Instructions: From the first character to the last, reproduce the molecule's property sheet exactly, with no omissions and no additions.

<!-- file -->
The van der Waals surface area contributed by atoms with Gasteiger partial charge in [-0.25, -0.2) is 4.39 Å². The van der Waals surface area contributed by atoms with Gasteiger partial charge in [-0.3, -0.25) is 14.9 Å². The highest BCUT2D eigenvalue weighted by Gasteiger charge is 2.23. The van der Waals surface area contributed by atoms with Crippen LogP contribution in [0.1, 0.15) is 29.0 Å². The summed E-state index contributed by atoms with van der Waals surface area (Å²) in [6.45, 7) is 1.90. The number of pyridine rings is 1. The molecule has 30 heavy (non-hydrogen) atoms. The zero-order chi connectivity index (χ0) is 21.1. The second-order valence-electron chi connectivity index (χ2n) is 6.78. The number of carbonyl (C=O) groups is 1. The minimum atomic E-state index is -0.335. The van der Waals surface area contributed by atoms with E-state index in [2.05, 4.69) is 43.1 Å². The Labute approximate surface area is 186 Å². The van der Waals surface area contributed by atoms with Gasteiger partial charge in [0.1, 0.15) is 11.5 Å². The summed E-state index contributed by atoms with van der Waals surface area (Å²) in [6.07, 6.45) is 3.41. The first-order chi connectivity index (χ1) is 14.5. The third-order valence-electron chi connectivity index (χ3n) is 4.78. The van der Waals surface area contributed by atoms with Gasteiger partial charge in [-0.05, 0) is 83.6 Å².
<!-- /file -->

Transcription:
The van der Waals surface area contributed by atoms with Gasteiger partial charge in [-0.25, -0.2) is 4.39 Å². The van der Waals surface area contributed by atoms with Gasteiger partial charge in [-0.3, -0.25) is 14.9 Å². The highest BCUT2D eigenvalue weighted by Gasteiger charge is 2.23. The van der Waals surface area contributed by atoms with Crippen LogP contribution in [0.1, 0.15) is 29.0 Å². The summed E-state index contributed by atoms with van der Waals surface area (Å²) in [6.45, 7) is 1.90. The number of pyridine rings is 1. The molecule has 30 heavy (non-hydrogen) atoms. The zero-order chi connectivity index (χ0) is 21.1. The second-order valence-electron chi connectivity index (χ2n) is 6.78. The number of carbonyl (C=O) groups is 1. The minimum atomic E-state index is -0.335. The van der Waals surface area contributed by atoms with E-state index in [2.05, 4.69) is 43.1 Å². The Labute approximate surface area is 186 Å². The van der Waals surface area contributed by atoms with Gasteiger partial charge in [0.1, 0.15) is 11.5 Å². The summed E-state index contributed by atoms with van der Waals surface area (Å²) in [6.07, 6.45) is 3.41. The first-order chi connectivity index (χ1) is 14.5. The third-order valence-electron chi connectivity index (χ3n) is 4.78. The van der Waals surface area contributed by atoms with Gasteiger partial charge in [-0.05, 0) is 83.6 Å².